My grandmother wanted to give a way a lot of her important things before she was in ill health because she wanted to avoid drama. She approached her five children on three different occasions asking them what they would like so she could label things, or settle issues if some of them wanted the same item. They wouldn't talk about it. Wouldn't take anything. I think that it was because for them it meant emotionally acknowledging that grandma was getting old and die, and they didn't want to think about it having already lost grandpa. But she didn't take it that way. She thought it meant that they didn't want any of her things, that there was nothing of value, not even photos, to them. So she approached 11 grandchildren about it. We all called each other, had great conversations about it, and decided who wanted what. I got my grandmother's ruby thumbprint glassware, another cousin took a handpainted light fixture that was over the couch, something my grandmother had adored and was very unique. Another cousin took her guitar which she played for her kids when they were young, spending hours singing to them, a tradition she continued when we grands were all little. And so on....some of the boys divied up grandpa's tools, and his guns. Bit by bit things moved on to their new homes until my aunt finally got upset on one of her visits. My grandmother stood her ground and said the grandchildren got these items because we cared enough to have a discussion about it with her. Oh my gosh. The tantrums, three aunts, my father figure (other uncle had recently died so he was not involved, it was legendary. The oldest, an aunt I had been very close to, was just so upset about the glassware that I thought she'd have a stroke. I drove all the way home to box it up and bring it back to her. As soon as I walked through the door with the first box, my uncle (her husband) had a fit because auntie had inherited nine sets of expensive, antique china worth thousands of dollars from his mother and he wanted to know exactly where she thought she'd keep it. They had a fight, and when it was over, she refused to take the glassware. Sigh....

The tea cup and saucer collection had gone untouched so that was offered to auntie, but my father figure birthed a cow because he wanted it all since he had been the one to buy them for her. (He had a tradition through his teen and young adult years of buying her a new cup and saucer for every birthday and mother's day.) My mom didn't want them. It wasn't like he was ever going to do anything with them.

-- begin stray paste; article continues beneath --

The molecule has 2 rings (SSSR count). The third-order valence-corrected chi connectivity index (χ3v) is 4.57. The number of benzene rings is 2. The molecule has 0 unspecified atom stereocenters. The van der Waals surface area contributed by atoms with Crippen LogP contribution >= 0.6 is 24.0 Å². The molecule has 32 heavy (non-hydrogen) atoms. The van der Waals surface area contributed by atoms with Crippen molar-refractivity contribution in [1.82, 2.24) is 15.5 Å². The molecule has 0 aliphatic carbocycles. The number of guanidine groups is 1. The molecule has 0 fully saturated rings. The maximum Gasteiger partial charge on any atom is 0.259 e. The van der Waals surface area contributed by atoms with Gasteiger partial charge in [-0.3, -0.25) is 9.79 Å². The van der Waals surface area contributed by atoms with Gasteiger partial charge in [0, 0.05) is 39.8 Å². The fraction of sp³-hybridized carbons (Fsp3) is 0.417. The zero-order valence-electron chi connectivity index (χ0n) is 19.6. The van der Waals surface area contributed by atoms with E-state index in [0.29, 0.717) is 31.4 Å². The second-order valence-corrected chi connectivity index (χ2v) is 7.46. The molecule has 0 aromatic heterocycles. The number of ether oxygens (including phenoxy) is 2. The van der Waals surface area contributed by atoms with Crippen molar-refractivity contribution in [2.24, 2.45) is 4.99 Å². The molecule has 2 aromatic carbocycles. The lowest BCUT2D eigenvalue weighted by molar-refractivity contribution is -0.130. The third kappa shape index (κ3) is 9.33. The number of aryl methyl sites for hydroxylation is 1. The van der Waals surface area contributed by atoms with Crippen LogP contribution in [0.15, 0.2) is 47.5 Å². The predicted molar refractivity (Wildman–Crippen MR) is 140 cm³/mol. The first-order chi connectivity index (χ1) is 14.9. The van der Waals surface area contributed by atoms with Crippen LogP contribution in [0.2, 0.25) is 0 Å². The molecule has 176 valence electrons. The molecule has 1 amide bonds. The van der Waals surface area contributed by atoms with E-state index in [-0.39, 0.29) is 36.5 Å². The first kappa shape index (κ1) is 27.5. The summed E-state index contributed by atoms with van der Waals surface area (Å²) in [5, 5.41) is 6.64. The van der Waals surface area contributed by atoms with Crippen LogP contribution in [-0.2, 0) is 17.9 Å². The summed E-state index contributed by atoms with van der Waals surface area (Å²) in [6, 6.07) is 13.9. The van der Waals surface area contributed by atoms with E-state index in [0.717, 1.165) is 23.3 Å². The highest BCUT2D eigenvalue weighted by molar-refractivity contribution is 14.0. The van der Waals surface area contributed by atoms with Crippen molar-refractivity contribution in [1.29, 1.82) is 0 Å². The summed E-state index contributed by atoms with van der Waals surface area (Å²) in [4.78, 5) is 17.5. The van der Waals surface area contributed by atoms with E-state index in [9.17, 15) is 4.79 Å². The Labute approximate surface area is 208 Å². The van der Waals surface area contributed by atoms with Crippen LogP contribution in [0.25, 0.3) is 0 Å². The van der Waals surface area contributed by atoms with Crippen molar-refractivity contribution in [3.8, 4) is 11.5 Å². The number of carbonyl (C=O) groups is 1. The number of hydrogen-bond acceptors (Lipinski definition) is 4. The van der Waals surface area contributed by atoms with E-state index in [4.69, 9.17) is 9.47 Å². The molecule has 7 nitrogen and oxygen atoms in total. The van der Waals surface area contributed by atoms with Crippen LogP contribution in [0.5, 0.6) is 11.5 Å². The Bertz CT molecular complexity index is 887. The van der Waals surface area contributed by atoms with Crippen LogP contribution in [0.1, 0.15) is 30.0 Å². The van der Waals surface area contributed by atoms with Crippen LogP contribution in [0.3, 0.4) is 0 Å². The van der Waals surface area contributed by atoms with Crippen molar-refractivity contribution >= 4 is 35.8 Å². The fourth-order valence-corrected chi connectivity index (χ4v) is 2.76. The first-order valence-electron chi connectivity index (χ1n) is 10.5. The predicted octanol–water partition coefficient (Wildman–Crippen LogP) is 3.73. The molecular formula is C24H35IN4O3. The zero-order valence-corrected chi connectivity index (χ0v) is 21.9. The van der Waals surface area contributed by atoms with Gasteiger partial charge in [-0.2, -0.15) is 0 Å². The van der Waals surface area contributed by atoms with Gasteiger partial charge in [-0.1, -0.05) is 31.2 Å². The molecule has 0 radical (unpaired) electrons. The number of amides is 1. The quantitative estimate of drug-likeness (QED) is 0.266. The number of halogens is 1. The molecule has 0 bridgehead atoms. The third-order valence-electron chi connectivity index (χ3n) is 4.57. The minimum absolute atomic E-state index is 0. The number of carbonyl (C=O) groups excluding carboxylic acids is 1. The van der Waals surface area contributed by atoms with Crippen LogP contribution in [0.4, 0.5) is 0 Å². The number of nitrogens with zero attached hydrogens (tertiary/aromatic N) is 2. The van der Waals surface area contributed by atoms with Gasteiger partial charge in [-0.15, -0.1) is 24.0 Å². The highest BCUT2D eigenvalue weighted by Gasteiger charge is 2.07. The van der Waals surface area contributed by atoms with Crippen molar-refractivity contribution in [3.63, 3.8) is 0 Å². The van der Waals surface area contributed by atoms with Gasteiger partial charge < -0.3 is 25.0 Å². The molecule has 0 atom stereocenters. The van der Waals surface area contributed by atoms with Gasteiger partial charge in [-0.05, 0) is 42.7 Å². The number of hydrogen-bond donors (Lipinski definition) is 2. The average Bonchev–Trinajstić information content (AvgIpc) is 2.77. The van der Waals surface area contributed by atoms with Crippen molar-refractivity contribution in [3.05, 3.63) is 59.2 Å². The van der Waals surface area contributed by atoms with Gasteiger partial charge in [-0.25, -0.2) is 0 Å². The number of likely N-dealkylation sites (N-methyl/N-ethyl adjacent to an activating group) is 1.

Melt down after melt down. When it was all said and done, nothing changed. Grandma was so appalled by the attitudes of her own children that she demanded we grands keep the items we'd asked for, and we grand kids were so disgusted by our parents behavior that we all kind of hinted that we wished we could have them all committed right there on the spot.

It was an ugly family meeting.

My mother never got anything from her side of the family. Grandma had remarried and the man was abusive. He took all of her photos, china, etc from her first marriage and burned them in the yard. 

Do not ever assume that the splitting up of the belongings of the dearly departed or soon to be departed will go well. Better just steal yourself for the drama, and then if it goes well, you'll be pleasantly surprised.

And when there is remarriage, it is a serious problem because everything becomes marital property. The kids may view it as theirs, but yet, none of it, not the house, the money, the left over toys and books from their childhoods, the photos, nothing. It's a real problem for a lot of families.

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When my father died, my step-mother wasn't ready to let go of any of his items although she wanted me and my sister to eventually have them.

A few years later she passed away.  I didn't attend the funeral (out of state) because I had a fragile 2-week-old baby.

A few years after that I realized that I *really* wanted my dad's Vietnam medals.

I contacted my step-brother and he said that the items had already been given to one of his nephews.  I was disappointed, but I knew that I had no legal claim to the items.

A few weeks later my step-brother called me and told me that his nephew agreed that I should have the medals.  We arranged for my mom to pick up the items.  (A little awkward, but she was willing.)  When my mom gave me the medals she also gave me a photo album of my father's family that my step-brother had found in my father's things.

I was so grateful to have them!  

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On 1/7/2019 at 8:54 AM, whitehawk said:

Money is not the only issue--to some people, not even the main issue.

Not long after my grandmother died, my grandfather (who was in the beginning stages of Alzheimer's, not yet diagnosed) remarried, to a woman he hadn't known very long. He died a couple of years later. A trunk full of my grandmother's photos and other mementos, which my parent and other family members very reasonably expected to inherit, was gone. (The box was in the house, empty.) The monetary value to anybody else was surely nothing. My parent would have gladly come and picked up the items to remove them from the house if asked. All were unhappy.